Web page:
Sustainable Investment Framework Reveals Fossil Fuel Divestment Not on University Agenda5 April 2018
The University of Melbourne released its Sustainable Investment Framework (SIF) on 28 March, outlining the University’s approach to sustainability in its investment portfolios and processes. The SIF established that the University will not be be adopting a ‘strict exclusion approach’ from investing in the fossil fuel industry, citing concerns around ‘financial strength’.
According to the SIF, “the University does not believe that a strict exclusion (or divestment) approach is the most effective way for it to meet its fiduciary duty in regard to climate change.”
Fossil Free Melbourne University (FFMU), a campaign that has pioneered for full divestment from the fossil free industry by the University over the last four years, dubbed the SIF ‘vague’. One statement in the SIF is clear enough however:
‘A strict exclusion approach might compromise the University’s financial strength by narrowing the universe of possible investments, and such an approach would lead the University to forgo its ability to engage with or influence investee companies (via its fund and portfolio managers) in discussions around climate change risk management and disclosure.’
The SIF comes months after its approval by University Council in December 2017, a decision that was made without student consultation and kept hidden from student stakeholders. This contradicts statements within the Sustainability Plan (2017-2020) and the Sustainability Charter that “the University will involve the university community in decision-making and ensure transparent reporting on progress towards delivering these commitments”.
FFMU stated “that the lack of consultation and commitment to future divestment is a betrayal of trust with the staff, students, and members of the community”’.
“Unfortunately, the actions of the University continue to demonstrate that they are focused on appearing consultative … this is a symptom of the University’s administration’s focus on reputation and financial acquisitiveness, as well as the global trend towards the corporatisation of universities.”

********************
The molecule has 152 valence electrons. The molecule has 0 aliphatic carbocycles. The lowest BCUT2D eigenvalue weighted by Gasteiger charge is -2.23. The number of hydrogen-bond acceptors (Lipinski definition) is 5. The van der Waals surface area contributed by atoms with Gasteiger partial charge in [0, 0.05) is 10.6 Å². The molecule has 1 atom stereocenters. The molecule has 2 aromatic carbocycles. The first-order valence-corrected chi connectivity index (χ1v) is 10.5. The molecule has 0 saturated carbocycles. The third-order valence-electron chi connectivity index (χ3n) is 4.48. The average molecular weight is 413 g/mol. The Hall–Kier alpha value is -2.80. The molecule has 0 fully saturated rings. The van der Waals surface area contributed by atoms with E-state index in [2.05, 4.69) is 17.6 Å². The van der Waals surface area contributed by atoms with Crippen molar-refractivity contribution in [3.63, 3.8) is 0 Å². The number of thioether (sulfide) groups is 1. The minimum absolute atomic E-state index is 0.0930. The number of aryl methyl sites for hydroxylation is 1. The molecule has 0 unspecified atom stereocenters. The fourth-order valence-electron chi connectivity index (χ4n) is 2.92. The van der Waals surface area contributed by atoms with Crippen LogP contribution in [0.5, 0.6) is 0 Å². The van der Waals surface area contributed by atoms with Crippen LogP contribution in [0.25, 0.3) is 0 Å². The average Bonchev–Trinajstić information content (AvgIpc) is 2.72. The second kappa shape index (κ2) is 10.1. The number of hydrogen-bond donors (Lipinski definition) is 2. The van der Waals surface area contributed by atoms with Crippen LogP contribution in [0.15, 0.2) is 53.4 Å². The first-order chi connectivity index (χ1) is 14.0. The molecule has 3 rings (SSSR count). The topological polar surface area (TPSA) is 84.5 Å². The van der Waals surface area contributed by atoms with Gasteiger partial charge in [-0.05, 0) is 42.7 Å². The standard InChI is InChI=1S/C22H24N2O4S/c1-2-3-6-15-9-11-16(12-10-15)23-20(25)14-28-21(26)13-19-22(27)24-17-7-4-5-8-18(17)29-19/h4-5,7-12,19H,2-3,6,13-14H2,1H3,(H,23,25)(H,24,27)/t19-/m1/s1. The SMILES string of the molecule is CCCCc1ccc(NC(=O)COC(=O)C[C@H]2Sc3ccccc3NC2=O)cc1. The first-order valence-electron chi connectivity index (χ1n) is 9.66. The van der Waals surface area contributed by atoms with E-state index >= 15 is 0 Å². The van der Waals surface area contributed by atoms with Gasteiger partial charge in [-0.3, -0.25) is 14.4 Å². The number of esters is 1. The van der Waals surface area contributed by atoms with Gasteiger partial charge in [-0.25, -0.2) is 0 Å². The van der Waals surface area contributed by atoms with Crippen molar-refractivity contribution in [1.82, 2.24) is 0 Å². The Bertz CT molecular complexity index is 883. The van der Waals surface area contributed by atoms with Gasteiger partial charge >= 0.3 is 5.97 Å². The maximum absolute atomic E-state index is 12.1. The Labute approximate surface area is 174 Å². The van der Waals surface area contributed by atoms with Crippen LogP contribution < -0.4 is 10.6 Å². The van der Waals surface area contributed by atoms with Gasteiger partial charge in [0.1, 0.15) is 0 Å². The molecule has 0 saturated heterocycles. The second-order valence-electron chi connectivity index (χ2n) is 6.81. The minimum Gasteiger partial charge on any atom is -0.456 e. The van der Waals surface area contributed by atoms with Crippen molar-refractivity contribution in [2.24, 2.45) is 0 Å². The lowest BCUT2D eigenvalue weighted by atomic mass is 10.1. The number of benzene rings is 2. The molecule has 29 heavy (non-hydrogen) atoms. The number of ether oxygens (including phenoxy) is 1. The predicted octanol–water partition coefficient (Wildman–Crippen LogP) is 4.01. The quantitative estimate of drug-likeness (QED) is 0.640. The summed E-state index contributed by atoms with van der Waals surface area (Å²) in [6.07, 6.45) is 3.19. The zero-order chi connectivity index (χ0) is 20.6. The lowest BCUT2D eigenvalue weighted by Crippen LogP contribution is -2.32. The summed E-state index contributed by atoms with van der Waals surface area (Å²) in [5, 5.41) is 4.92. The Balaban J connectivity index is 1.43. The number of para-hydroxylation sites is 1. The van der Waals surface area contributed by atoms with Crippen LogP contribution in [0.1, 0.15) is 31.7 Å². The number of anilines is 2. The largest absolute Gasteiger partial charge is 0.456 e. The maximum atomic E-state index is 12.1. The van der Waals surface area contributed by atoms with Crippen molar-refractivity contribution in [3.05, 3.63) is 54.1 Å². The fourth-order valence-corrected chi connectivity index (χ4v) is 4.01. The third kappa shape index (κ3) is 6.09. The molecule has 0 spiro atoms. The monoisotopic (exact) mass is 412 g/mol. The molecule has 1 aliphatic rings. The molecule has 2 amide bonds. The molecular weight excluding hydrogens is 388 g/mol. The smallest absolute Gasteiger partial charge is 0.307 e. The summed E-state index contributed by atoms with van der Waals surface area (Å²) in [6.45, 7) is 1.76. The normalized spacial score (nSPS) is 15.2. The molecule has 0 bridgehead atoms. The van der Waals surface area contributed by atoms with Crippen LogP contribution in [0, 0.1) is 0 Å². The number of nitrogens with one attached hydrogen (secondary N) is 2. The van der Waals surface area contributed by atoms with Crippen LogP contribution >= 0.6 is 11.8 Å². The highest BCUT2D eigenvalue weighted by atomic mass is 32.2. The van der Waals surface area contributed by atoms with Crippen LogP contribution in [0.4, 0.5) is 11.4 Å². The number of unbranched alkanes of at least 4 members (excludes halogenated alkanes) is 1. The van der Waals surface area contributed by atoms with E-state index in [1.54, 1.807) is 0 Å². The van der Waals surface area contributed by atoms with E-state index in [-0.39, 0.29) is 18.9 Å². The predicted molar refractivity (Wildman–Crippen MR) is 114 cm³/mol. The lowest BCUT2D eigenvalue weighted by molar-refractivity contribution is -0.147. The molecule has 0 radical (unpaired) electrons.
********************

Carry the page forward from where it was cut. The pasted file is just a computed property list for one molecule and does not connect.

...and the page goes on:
FFMU is holding a meeting on 9 April to unpack the SIF and decide what their response to the University will be.
The implementation of the SIF supposedly contributes towards the numerous goals and grand statements announced by the University in both its Sustainability Plan and Charter. These documents, in addition to the UN’s ‘University commitment to the Sustainable Development Goals’ that the University signed in September 2016, make up the backbone of the sustainability agenda and goals of the University, and form the basis for the SIF.
Some of the goals mentioned in the Sustainability Plan include, but are not limited to, achieving carbon neutrality by 2030, develop industry partnerships that emphasise the University’s resource for sustainable research and to demonstrate leadership globally, nationally and locally in relation to sustainability.
According to the SIF, as of 30 June 2017 the University holds an investment portfolio valued at $2 billion. This portfolio is managed by third party fund managers, and as such the University claims it holds no power in decision-making over individual company holdings.
Primarily, the SIF will enable the University to assess whether its fund managers, including portfolio managers, are making informed decisions based upon integrated climate change risk assessments.
Should the University feel that its fund managers have not adequately considered these risks, or are investing in companies that fail to meet the climate change risk assessment indicators set out in the SIF, it may engage with the managers to request re-evaluation.
The University plans to work with its fund managers to implement the SIF gradually. As such, the University hopes that its implementation will contribute to better risk-adjusted returns in its portfolio in partnership with better climate change discussion and understanding.